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First Grade Colorful Bug Illustrations

Updated: 5 days ago

Coming up with projects for the first graders is always the most challenging for me. I avoid crafts and draw alongs. Instead I focus on process art. First graders are still developing basic skills, they need lots of time to experiment with new materials. I decided to try an observational drawing project with them, and it turned out great! This was the perfect opportunity to introduce the idea of a rough draft and final draft while also revisiting drawing and watercoloring skills. Read on to see how we did these fun colorful bug illustrations!

DAY 1: I purchased a bag of fake bugs, and placed a handful on each table. My students were SO EXCITED when they walked in the classroom and saw the bugs on their table. First graders love bugs, I had forgotten how much they love bugs until they saw this project set up. Before getting to work, I sat them down on the rug and read My Little Golden Book About Bugs.

Next I showed them how to draw a bug from direct observation. Start with the overall shape of the bug. Draw the lines and details you see on the bug. Add the legs and antenna, and make sure they are going in the right directions. We used a sharpie for this. I had them draw a "rough draft" on a small index card first, really big, then I gave them the bigger watercolor paper and again told them to make it really big. I always ask them to put their name on the front of their final draft, near the bottom, just like a real artist signs their work. It takes them years to learn how to write their name nice and small and neat at the bottom!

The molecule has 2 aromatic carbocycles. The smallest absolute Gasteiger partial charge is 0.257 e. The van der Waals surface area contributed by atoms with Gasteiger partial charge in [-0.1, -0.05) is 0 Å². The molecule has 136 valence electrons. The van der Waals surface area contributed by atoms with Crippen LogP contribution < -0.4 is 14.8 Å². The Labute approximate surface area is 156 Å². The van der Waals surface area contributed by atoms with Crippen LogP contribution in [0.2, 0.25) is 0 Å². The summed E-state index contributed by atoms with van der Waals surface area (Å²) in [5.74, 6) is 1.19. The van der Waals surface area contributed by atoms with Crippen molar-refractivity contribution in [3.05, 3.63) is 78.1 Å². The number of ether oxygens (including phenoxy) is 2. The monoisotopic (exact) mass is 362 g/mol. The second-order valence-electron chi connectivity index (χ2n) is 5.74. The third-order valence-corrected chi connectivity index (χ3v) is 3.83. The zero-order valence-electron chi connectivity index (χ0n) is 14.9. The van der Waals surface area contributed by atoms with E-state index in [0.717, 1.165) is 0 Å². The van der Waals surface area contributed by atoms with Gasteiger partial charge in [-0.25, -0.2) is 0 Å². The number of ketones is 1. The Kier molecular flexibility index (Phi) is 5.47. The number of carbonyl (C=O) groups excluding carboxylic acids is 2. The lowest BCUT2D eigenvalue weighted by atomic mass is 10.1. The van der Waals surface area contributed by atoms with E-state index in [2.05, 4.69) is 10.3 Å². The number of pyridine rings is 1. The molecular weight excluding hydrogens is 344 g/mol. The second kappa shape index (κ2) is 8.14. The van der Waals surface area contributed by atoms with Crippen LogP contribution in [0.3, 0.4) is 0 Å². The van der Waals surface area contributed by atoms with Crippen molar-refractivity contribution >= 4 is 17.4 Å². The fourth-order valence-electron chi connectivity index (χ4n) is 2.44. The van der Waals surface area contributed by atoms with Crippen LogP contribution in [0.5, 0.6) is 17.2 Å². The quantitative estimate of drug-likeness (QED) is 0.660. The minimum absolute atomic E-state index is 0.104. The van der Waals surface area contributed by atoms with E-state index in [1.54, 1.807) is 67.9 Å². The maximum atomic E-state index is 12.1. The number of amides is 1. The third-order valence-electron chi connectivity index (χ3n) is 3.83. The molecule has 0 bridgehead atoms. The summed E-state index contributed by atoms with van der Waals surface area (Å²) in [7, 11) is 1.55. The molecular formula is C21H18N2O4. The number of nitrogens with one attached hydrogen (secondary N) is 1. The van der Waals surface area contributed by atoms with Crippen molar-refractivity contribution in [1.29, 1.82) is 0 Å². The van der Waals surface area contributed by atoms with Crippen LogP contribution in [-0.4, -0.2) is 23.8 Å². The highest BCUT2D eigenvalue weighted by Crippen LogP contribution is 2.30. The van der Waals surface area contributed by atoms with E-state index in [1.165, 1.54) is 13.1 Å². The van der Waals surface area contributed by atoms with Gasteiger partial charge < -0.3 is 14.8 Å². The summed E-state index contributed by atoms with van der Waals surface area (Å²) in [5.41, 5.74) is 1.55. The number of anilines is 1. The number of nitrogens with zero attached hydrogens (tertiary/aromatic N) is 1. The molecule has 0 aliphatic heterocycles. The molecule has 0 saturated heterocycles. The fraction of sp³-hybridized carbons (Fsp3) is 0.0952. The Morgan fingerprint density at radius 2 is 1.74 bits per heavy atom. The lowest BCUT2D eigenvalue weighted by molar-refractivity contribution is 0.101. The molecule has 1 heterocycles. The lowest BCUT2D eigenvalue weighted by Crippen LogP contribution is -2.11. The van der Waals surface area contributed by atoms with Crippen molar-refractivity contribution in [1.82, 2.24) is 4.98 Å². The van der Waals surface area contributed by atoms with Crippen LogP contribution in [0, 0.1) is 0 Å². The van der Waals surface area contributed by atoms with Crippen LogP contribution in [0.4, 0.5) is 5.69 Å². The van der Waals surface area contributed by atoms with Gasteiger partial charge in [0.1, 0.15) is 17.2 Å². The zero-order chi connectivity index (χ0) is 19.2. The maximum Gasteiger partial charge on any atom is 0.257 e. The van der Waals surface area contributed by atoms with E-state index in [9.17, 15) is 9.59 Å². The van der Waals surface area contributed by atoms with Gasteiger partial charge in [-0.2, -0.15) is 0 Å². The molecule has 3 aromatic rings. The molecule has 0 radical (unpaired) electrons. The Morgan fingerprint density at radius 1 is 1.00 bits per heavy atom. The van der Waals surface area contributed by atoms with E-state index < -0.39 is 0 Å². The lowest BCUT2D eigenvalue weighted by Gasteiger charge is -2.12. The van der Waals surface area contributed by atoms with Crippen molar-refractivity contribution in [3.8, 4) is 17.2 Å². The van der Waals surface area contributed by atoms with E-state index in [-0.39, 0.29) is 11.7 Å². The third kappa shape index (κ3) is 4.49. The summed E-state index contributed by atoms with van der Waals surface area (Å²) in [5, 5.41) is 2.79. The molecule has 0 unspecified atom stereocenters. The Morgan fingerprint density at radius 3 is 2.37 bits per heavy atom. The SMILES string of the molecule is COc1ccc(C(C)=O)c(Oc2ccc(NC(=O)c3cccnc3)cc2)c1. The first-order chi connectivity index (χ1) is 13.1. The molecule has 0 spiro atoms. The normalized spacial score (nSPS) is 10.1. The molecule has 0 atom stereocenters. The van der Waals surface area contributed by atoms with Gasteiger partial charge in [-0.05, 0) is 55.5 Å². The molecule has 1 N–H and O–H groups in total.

I was amazed that they were generally all happy with their bug drawings, there were no meltdowns. Yay! This is a great age to introduce drawing from observation, because they are not too critical of their own drawing skills yet. They love everything they do!

DAY 2: I had watercolors set out on each table. You could use liquid watercolors, pan watercolors or cake tempera paint for this project. I showed them how to paint using watercolors. Watercolor brushes are very thirsty! Add more water to create a lighter area, more paint pigment to create a darker area and leave the area white if you want a highlight. They won't know what a highlight is, so you will have to explain it, some still won't get it, and that's okay. Wash your brush between colors. If your water gets dark, dump it out in the sink and refill it half way, otherwise light colors will start to look muddy.

Next I passed out their final drafts and watercolor brushes so they could get started on painting. I allowed them to paint their bugs any colors they wanted to. At this age many of them know how to mix colors, but some are still learning, and leaving it opened ended gives them plenty of opportunity to experiment. I told them to paint the background any color they would like. I told them to avoid using black, because the black will cover the lines they drew. I usually take the black paint out, but with these watercolor pans the paint was not removable.

If they finish early I told them they could draw more rough draft bugs on the small index cards and left a whole stack out for them. They had so much fun with this project, I highly recommend it. You could do it in Kinder, First and Second Grades! My first graders did so good with observational drawing, I am now thinking of other things they could draw! Shells, small toys, flowers, a portrait of their favorite stuffy, the ideas are endless!

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